4. Have a plan for getting from point A to point B.

A person looking at a mapFrom the moment you arrive at your destination, be certain you know how to transport yourself from place to place. When you’re in the airport, still dazed from the time change, this will help you avoid any enterprising strangers who may charge a higher fare to take you to your intended destination.

Outside of the airport, make sure you understand how public transportation works or how and where to find a taxi. Understanding these basics can give you some confidence in navigating your temporary city, even if you don’t speak the local language.

Before you leave home, make a sheet that has the name and address of your hotel and other major landmarks you plan on visiting. This way, you’ll be able to show your taxi or bus driver exactly where you’re going instead of explaining it.

Bonus tip: Airports commonly have signs written in English directing you to public transportation options. And thanks to electronic ticket kiosks, it’s becoming more common to be able to buy a train or bus fare in English.

5. Use your GPS and get a paper map.

Your phone’s GPS is your best friend in a foreign city. If you decide to stop by a random spot during the day, this is the easiest way to make your way there.

Paper maps are also extremely useful navigation tools. Yes, using one of these is going to make you look super touristy, but it’s such a great tool, it’s worth it. If you’re looking for a friendly local to help direct you to a location, pointing to it on the map can bridge the communication gap.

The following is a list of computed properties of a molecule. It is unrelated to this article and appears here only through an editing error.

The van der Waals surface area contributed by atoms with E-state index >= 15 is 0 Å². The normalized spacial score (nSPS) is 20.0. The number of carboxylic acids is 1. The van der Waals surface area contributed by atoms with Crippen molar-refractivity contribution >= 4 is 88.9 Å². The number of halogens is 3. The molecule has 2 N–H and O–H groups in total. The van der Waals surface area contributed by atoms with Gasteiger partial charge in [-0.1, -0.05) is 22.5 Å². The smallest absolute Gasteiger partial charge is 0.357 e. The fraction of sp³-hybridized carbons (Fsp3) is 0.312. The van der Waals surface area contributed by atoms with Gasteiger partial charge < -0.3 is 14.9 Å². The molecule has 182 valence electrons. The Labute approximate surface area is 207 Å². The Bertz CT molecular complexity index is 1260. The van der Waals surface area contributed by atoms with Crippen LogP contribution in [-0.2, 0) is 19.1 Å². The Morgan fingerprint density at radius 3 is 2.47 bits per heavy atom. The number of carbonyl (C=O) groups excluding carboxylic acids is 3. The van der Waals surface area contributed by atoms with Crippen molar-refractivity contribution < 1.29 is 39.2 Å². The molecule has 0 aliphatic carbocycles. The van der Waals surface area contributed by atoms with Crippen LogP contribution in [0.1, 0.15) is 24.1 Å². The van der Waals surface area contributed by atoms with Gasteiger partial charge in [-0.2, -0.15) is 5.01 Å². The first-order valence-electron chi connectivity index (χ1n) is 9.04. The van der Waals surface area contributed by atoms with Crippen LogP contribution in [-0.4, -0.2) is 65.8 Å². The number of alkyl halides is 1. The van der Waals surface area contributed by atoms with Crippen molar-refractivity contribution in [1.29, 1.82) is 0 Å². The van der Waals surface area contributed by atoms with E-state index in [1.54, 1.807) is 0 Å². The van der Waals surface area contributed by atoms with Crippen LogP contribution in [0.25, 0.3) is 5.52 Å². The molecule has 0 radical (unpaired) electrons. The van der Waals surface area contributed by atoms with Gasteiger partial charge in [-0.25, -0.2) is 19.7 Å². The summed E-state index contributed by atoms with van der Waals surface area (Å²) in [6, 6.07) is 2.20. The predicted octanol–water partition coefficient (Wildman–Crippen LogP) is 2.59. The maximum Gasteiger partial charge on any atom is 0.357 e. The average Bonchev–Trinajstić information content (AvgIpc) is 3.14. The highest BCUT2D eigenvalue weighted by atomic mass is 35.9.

Bonus tip: Download GPS maps before you leave or when you’re in an area with free Wi-Fi. Then, you’ll have your directions on- and offline.

6. Ask the right person for directions.

It’s a bit of a stereotype, but you can improve your odds of finding an English speaker by looking for a professionally dressed younger person. They may work in an office where the language of business is English. Another option is going into the nearest establishment like a hotel or restaurant where employees interact with tourists on a regular basis.

Because English is becoming the second language of choice in many places, look for budding speakers on college campuses and at bookstores.

Street signs for directions.

Bonus tip: Even if you only speak English, try starting the conversation in the local language. Stutter your way through a few words and then ask — in their language — if they speak English. Most people will see this as a polite attempt and be more receptive to helping.

7. Make it guided.

Going on a guided vacation with a group itinerary is a great way to ease yourself into international travel. In a group, you’ll have the chance to explore a new area with the help of a guide who speaks the local language and truly knows the area. You’ll also have the chance to explore the city with a new group of international travelers and maybe even make a few friends.